Chapter 2, “Seeing is Remembering: Zhang Dai’s Rhapsodic Texts and Modern Chinese Lyrical Fiction,” continues to wrestle with the problem of seeing by exploring the relation between observation, memory, and imagination in the essays by late Ming writer Zhang Dai, which “presage modern Chinese lyrical fiction that vacillates between essay and novel” (74). In the 1920s and 1930s, writers such as Zhou Zuoren saw the late Ming xiaopin wen 小品文 as a native model for Chinese literary modernity, and singled out Zhang Dai’s Dream Recollections of Tao’an (陶庵夢億, 1664) as the best example of the genre (76). By emphasizing the “perceptual quality” and “formal fluidity” of Zhang’s essays, Xiao complicates assertions of uniqueness but also cautions against easy comparisons to, for instance, Meng Yuanlao’s 孟元老 Dreams of Splendor of the Eastern Capital (東京夢華錄) and Marcel Proust’s In Search of Lost Time, which scholars have proposed in the past. Xiao argues that the details in Zhang’s essays offer “experience, not facts” (80). The author’s direct, “observational mode,” meanwhile, blurs the boundary between the seen and the imagined and conveys a notion of individuality as constituted by the social (89). Weaving together a broad canvas of artistic connections, including those linking the author to the landscape painters of his age, the chapter elucidates how Zhang Dai’s fragmentary writing inspired early twentieth-century Chinese authors of lyrical fiction, including Shen Congwen 沈從文, who is discussed in chapter 5.

Where the preceding two chapters focus on the dynamics of visual perception in seventeenth-century fiction and essays, chapter 3, “Silent Strangers and Strange Silence: The Edge and Center of The Sing-song Girls of Shanghai,” turns to the soundscape of Han Bangqing’s 韓邦慶 late nineteenth-century novel. Xiao argues that the novel’s “poetic realism” resides in its elliptic narrative, its attention to subdued detail, and its focus on humble characters, whose stories “are by no means digressions, comic relief, or side glances, but rather, crucial components of this tremendous novel that has achieved a rare complexity and structural ingenuity as a modern text” (101). The modern, here as in other chapters, coincides with the shunning of didacticism and with a narrative form that is neither merely episodic nor held together by a tight plot, and that requires the reader’s active imagination to work out omissions and gaps. The aural ellipses that punctuate the sonic texture of the novel—the silences and half-spoken words that interrupt conversational scenes in local Wu dialect—reveal, in Xiao’s view, the dilemmas faced by women working in Shanghai’s courtesan houses and the tensions arising from the confrontations with the foreign. The chapter goes on to examine how the novel inspired Eileen Chang’s 張愛玲 portrait of the maidservant Ah Xiao in her story “Steamed Osmanthus Flower: Ah Xiao Laments Autumn” (桂花蒸阿小悲秋). The probing of the characters’ inner lives through material details and the construction of seemingly unrelated quotidian “non-dramatic mini-scenes” (119), Xiao argues, are the main techniques Eileen Chang adapts from Han Bangqing’s novel, which she translated into Mandarin and into English. A short coda discussing Hou Hsiao-Hsien’s 侯孝賢 film adaptation, Flowers of Shanghai (海上花), hints at some of the ways in which the film transforms the novel while similarly conveying “a sense of time duration” through the use of the long take (119).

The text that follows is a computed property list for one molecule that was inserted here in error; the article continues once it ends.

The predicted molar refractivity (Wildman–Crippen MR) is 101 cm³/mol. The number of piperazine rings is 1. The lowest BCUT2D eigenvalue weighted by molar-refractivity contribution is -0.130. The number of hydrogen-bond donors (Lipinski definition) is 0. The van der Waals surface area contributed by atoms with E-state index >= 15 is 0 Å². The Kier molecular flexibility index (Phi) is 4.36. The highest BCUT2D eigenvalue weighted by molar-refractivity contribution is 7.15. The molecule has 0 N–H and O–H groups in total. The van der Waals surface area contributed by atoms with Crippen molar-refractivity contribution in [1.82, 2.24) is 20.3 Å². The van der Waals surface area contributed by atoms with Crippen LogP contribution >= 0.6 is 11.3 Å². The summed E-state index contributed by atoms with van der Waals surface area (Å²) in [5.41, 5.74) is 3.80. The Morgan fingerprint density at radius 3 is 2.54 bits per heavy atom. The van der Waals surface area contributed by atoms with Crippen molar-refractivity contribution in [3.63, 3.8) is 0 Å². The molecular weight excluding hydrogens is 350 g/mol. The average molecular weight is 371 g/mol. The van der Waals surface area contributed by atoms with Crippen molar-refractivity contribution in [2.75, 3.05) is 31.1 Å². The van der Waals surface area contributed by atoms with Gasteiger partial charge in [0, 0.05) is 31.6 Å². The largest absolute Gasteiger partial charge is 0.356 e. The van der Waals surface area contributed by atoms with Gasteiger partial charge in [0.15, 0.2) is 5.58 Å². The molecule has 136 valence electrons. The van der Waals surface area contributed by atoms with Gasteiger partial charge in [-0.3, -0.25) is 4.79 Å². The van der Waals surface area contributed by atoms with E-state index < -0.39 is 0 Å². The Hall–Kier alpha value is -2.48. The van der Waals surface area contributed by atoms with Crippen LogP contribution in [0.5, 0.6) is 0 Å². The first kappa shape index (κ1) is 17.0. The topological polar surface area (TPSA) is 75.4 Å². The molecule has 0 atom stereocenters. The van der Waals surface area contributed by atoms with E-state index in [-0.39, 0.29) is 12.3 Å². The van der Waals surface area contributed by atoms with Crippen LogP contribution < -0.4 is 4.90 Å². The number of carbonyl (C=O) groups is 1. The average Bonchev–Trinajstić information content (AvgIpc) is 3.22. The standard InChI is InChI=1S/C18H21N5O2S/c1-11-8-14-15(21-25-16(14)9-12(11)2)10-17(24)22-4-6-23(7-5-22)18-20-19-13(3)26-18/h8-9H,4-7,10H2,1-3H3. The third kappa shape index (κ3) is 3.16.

Chapter 4, “Fragments of Time, Fiction of Details,” keeps the focus on Eileen Chang, whose “sensuous, concrete, and polysemic” use of details (125) provided initial inspiration for the book. Also in this chapter, the notion of detail refers to a plurality of features, ranging from everyday items (such as the name of a snack) to atmospheric elements and intertextual allusions. The chapter aims to show that Chang’s autobiographical novel, Little Reunions (小團員), completed in 1976 but published only in 2009, “solidly belongs to world literature for both its astonishing representation of complex social and gender relationships and for its intensely personal explorations of time and memory” (128). Xiao largely agrees with critics who have proposed that Chang’s novel be read through the lens of Edward Said’s notion of “late style,” but clarifies that Chang’s “‘late style’ has less to do with her biological aging than with the fracture that happened at both personal and historical levels” (133). Emerging from the isolation and reclusion of her US exile, Little Reunions unfolds in a non-linear and elliptical fashion as it unravels the protagonist’s recollections of two important figures: her mother and her lover. In contrast to the “soft” language of Chang’s early works (137), Xiao argues, this “late” novel is characterized by a much harsher prose, made of short and subject-less sentences, as “Chang no longer believes in the comforting and affirming power of the aesthetic” (138). But the chapter also calls attention to continuities within Chang’s oeuvre, suggesting that her whole work may be “belated,” in the sense of being “unsettling” (138). It is well known that many of Eileen Chang’s scripts have been turned into films. But instead of focusing on adaptations, the chapter identifies cinematic qualities within Chang’s prose itself: the enigmatic objects that appear at key moments in Little Reunions, such as a bird-like body, have “the shock effect of a cinematic jump cut” (138), while the citations of Hollywood movie scenes convey both irony and the conflict between fantasy and reality. Overall, cinematic details intensify a sense of alienation and displacement.